Buying clothes and other cosmetic things online are relatively cheap. How do you determine the quality of what you are buying? Walk in to the store gives an advantage of thorough examination of what you are investing on.
Exactly, Bolaji. There is always a bit more risk in ordering something rather than picking out the actual item physically. Those who sell online have to take that into account in their policies for returns and service.
@Ariella, Correct. If the after-sales support is shoddy the customer will remember. I know I do. One of the things I want to be sure of is that I can return items if they don't fit or for any other sensible reason. I also want to know I can get support if needed especially for expensive products like electronics. Without this you won't clinch the sales or if you do, I may not be back the next time.
While holiday season is coming, there is potentially the risk that retailers promote special sales and special prices in order to leave off their inventories. People are very attracted by special offers, but sometimes they forget it is basically a commercial policy for selling lastone units of product with the aim to launch on the market new and up-to-date products once holiday season is gone. Ever happened in your opinion?
Ariella's point is well said. The customer relationship only strengthens when you ask for their opinion on how your service was - whether you delivered the right product at the right price at the right time or not. In many cases, it becomes the best PR you've got and certainly not something your competitors will take the time to do especially if they're relying on the Net for most of the transactional contact.
I think mobile retailing will become very important. Apart from online selling, the use of mobile apps would also aid users while shopping physically in stores. For instance, there are apps out there which help the customers in locating the goods while they are shopping in super markets. Apps which read the barcode on a product and give information about the product are also becoming more common.
EBN Dialogue enables and encourages you to participate in live chats with notable leaders and luminaries. Not only editors and journalists, but the entire EBN community is able to comment and ask questions. Listed below are upcoming and archived chats.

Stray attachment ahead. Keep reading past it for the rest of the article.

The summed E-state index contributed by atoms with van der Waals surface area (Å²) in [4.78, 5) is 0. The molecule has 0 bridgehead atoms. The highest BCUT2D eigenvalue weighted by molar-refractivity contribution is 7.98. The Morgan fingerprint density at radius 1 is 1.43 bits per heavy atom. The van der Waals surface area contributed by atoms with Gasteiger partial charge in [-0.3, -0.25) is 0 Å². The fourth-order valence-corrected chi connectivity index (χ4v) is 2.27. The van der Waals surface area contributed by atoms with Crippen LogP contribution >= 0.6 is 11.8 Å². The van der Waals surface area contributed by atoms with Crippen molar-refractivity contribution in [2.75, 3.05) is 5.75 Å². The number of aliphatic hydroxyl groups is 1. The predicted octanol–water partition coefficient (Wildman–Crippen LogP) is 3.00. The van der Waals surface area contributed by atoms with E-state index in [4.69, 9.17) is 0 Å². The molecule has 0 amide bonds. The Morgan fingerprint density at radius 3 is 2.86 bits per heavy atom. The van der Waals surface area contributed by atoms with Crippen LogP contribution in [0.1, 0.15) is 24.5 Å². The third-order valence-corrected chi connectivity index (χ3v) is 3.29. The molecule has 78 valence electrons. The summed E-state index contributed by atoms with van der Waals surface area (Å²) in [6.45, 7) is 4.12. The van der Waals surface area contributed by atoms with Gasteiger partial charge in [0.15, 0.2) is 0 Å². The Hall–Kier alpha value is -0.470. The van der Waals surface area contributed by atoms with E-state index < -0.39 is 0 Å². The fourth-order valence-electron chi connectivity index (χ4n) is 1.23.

Thailand Stages a Comeback Join EBN contributor Jennifer Baljko on Thursday August 23, 2012, at 11:00 a.m. EST for a live chat on how electronic manufacturers in Thailand have shored up their supply chain to reduce the impact of future natural disasters.
Microsoft Surface: Potential Winners & Losers What are the implications for the electronics industry supply chain of Microsoft Corp.'s decision to launch its own tablet PC? Join industry veteran and EE Times' systems and OEM expert Rick Merritt on Tuesday, July 3, at 12:00 pm EDT for a Live Chat on this subject.
Join EBN contributor Jennifer Baljko on Thursday August 23, 2012, at 11:00 a.m. EST for a live chat on how electronic manufacturers in Thailand have shored up their supply chain to reduce the impact of future natural disasters.
Peter Drucker famously said "Trying to predict the future is like trying to drive down a country road at night with no lights while looking out the back window." Yet in the razor's-edge world of electronics—with a lean supply chain and just-in-time demands—the need to know the future is vital.
While no one really can accurately predict the future, we can take guidance from another Drucker saying which is the best way to predict the future is to create it.
You've heard the saying "the No. 1 supply chain risk is your people." That hasn't always been the case. But today's complex global supply chain requires a new type of multitalented employee. It's one who understands, finance, marketing, economics, is savvy with technology, graceful with relationships and can think analytically.
Where are these people? Are universities properly preparing the next generation supply chain professionals? How do train your existing workforce for these new, demanding positions?
Brian Fuller, editor-in-chief of EBN, will lead a 60-minute Avnet Velocity panel discussion that will ask and answer these and other questions swirling around today's supply-chain talent challenges.